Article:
How often do your meetings end in applause? Ever been in a bad meeting? Far too many people have. There are innumerable articles about time wasted in meetings. So why do people continue to have meetings? There must be something of value that occurs in meetings. Turns out that meetings are a service process just like any other service process, for example, treating patients in an emergency room or completing a visit to a customer for repair or maintenance of equipment. If a meeting is a service process, it’s governed by the same operations science concepts that govern all processes. Those who do not understand the science governing their meetings will suffer the ill effects of poor meetings. Following is a short explanation of the science of meetings, a simple tool and some practices for making sure your business meetings are as effective as is possible.
A service is a set of actions or tasks (supply) that must be completed before demand for the service is met. The operations science of Factory Physics concepts show that three buffers are available when trying to synchronize supply and demand in the presence of variability: inventory, response time and capacity. If you are not familiar with Factory Physics concepts, see our other blog posts on this site or the books Factory Physics for Managers or Factory Physics for more information. Since a service does not produce a physical product (though it may use physical products as supplies, e.g. bandages in an emergency room), there can be no physical inventory of completed services as in, “Well I broke my arm but went to the emergency room and they had a new, healed arm in stock and they installed it–darndest thing you ever saw.” A meeting has outputs like any service process and how well those outputs are delivered is determined by very basic relationships.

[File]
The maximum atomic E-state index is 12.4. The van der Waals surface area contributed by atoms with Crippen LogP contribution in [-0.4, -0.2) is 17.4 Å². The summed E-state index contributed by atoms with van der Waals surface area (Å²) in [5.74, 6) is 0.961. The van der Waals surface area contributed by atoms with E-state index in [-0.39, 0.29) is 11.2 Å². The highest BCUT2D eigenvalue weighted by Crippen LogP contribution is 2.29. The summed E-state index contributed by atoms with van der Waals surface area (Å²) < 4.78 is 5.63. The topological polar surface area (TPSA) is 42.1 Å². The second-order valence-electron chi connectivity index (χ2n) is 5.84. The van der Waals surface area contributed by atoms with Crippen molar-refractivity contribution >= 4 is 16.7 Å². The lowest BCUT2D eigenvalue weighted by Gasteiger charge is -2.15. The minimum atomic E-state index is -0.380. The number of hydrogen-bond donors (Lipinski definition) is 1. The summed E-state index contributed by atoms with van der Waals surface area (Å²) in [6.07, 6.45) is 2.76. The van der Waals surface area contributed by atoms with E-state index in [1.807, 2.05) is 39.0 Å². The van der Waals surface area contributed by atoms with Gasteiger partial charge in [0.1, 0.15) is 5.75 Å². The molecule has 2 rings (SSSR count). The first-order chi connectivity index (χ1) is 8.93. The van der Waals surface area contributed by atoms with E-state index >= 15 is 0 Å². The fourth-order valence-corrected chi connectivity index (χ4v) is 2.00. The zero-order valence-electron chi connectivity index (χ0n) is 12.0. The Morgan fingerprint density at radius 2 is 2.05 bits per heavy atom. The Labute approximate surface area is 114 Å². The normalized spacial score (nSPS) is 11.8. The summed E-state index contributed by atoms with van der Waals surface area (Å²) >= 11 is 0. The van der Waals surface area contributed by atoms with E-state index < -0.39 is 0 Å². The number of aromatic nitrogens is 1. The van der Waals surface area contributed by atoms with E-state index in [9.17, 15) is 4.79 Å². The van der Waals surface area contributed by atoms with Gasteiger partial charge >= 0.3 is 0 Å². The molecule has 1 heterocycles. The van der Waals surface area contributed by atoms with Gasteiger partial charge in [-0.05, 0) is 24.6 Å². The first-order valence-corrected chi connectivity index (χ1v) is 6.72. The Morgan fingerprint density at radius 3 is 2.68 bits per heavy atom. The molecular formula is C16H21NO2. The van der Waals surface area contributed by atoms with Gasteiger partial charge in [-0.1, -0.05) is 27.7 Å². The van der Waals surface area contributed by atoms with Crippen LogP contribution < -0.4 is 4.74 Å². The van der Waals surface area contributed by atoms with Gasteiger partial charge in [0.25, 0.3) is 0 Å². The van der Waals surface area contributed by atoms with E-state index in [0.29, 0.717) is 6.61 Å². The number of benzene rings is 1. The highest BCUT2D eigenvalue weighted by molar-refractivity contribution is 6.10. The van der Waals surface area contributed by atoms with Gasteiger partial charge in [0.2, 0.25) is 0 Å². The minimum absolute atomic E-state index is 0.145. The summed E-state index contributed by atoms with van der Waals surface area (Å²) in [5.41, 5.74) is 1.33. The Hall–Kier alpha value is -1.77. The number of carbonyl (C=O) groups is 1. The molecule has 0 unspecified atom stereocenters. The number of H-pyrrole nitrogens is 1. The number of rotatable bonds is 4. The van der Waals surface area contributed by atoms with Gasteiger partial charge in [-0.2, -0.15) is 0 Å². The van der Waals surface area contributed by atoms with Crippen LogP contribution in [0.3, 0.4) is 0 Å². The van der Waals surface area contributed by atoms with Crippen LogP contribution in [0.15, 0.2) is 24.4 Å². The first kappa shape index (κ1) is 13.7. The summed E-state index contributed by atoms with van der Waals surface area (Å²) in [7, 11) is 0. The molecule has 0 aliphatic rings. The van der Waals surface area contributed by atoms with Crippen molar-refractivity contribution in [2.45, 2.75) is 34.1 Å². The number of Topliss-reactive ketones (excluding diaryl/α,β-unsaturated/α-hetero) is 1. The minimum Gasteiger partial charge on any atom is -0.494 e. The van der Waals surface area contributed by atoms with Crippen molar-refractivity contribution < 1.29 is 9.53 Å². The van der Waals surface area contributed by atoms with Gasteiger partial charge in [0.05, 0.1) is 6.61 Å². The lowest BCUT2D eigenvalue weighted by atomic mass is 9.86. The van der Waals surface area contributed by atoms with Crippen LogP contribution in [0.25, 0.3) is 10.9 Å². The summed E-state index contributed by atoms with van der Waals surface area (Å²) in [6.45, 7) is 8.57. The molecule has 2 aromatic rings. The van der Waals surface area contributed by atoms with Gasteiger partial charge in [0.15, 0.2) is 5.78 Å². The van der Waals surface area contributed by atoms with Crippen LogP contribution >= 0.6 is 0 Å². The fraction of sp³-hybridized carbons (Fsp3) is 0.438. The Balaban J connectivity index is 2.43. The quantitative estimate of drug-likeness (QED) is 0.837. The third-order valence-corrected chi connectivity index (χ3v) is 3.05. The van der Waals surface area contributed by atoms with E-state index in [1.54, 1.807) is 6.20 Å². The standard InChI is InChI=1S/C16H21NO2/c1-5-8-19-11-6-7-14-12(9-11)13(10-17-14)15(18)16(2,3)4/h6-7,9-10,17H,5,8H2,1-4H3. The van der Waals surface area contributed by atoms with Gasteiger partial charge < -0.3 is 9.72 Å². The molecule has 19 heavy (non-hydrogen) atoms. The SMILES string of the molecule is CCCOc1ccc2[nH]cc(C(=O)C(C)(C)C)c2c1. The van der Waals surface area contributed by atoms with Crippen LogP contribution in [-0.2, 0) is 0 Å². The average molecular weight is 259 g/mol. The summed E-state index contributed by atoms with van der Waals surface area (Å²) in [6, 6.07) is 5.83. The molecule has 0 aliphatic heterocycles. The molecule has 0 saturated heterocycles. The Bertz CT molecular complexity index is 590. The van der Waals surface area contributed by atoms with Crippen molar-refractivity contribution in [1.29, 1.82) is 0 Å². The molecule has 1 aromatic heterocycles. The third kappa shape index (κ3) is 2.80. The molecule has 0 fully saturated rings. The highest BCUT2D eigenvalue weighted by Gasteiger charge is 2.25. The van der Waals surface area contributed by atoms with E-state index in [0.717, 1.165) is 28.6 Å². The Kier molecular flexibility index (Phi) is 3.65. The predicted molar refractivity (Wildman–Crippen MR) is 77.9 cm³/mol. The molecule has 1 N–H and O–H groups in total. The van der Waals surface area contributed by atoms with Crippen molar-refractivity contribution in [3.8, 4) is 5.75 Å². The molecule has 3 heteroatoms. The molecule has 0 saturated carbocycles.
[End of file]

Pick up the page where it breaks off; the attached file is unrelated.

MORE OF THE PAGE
The output of meetings includes:
- resource allocation decisions
- action items
- dispute resolution
- prioritization decision
These outputs require people so it’s no surprise that meetings will not go away. However, it is a wonder that so much of a business’ most valuable resource, its people, is often wasted in unproductive meetings. The relationship between capacity utilization, variability and cycle time (the time to generate desired meeting outputs) governs meeting effectiveness.